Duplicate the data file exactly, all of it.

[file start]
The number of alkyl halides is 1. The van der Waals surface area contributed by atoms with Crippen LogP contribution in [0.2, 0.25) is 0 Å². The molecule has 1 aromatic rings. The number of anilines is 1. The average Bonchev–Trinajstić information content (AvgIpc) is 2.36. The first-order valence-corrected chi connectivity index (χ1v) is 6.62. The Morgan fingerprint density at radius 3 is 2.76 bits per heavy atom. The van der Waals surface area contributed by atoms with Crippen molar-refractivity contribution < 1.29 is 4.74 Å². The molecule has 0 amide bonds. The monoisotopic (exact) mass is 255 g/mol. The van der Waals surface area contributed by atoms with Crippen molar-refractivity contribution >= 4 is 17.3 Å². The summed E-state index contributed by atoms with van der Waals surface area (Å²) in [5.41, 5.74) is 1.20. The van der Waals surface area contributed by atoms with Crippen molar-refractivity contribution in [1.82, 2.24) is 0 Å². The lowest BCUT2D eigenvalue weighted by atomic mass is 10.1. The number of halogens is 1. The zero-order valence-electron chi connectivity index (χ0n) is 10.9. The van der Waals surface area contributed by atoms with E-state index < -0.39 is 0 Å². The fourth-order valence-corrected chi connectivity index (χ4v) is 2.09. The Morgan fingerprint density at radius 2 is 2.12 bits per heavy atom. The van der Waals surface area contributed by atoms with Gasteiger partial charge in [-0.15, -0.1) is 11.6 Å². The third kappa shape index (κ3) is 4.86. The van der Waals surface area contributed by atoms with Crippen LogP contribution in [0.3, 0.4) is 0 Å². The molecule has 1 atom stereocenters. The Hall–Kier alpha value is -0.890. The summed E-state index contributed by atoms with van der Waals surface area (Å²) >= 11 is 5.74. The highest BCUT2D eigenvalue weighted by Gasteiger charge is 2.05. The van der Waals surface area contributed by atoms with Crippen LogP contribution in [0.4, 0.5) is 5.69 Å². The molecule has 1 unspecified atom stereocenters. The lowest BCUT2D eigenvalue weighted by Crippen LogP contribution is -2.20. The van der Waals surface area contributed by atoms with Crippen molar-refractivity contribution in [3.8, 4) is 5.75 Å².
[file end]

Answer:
The number of alkyl halides is 1. The van der Waals surface area contributed by atoms with Crippen LogP contribution in [0.2, 0.25) is 0 Å². The molecule has 1 aromatic rings. The number of anilines is 1. The average Bonchev–Trinajstić information content (AvgIpc) is 2.36. The first-order valence-corrected chi connectivity index (χ1v) is 6.62. The Morgan fingerprint density at radius 3 is 2.76 bits per heavy atom. The van der Waals surface area contributed by atoms with Crippen molar-refractivity contribution < 1.29 is 4.74 Å². The molecule has 0 amide bonds. The monoisotopic (exact) mass is 255 g/mol. The van der Waals surface area contributed by atoms with Crippen molar-refractivity contribution >= 4 is 17.3 Å². The summed E-state index contributed by atoms with van der Waals surface area (Å²) in [5.41, 5.74) is 1.20. The van der Waals surface area contributed by atoms with Crippen molar-refractivity contribution in [1.82, 2.24) is 0 Å². The lowest BCUT2D eigenvalue weighted by atomic mass is 10.1. The number of halogens is 1. The zero-order valence-electron chi connectivity index (χ0n) is 10.9. The van der Waals surface area contributed by atoms with E-state index < -0.39 is 0 Å². The fourth-order valence-corrected chi connectivity index (χ4v) is 2.09. The Morgan fingerprint density at radius 2 is 2.12 bits per heavy atom. The van der Waals surface area contributed by atoms with Gasteiger partial charge in [-0.15, -0.1) is 11.6 Å². The third kappa shape index (κ3) is 4.86. The van der Waals surface area contributed by atoms with Crippen LogP contribution in [0.3, 0.4) is 0 Å². The molecule has 1 atom stereocenters. The Hall–Kier alpha value is -0.890. The summed E-state index contributed by atoms with van der Waals surface area (Å²) >= 11 is 5.74. The highest BCUT2D eigenvalue weighted by Gasteiger charge is 2.05. The van der Waals surface area contributed by atoms with Crippen LogP contribution in [0.4, 0.5) is 5.69 Å². The molecule has 1 unspecified atom stereocenters. The lowest BCUT2D eigenvalue weighted by Crippen LogP contribution is -2.20. The van der Waals surface area contributed by atoms with Crippen molar-refractivity contribution in [3.8, 4) is 5.75 Å².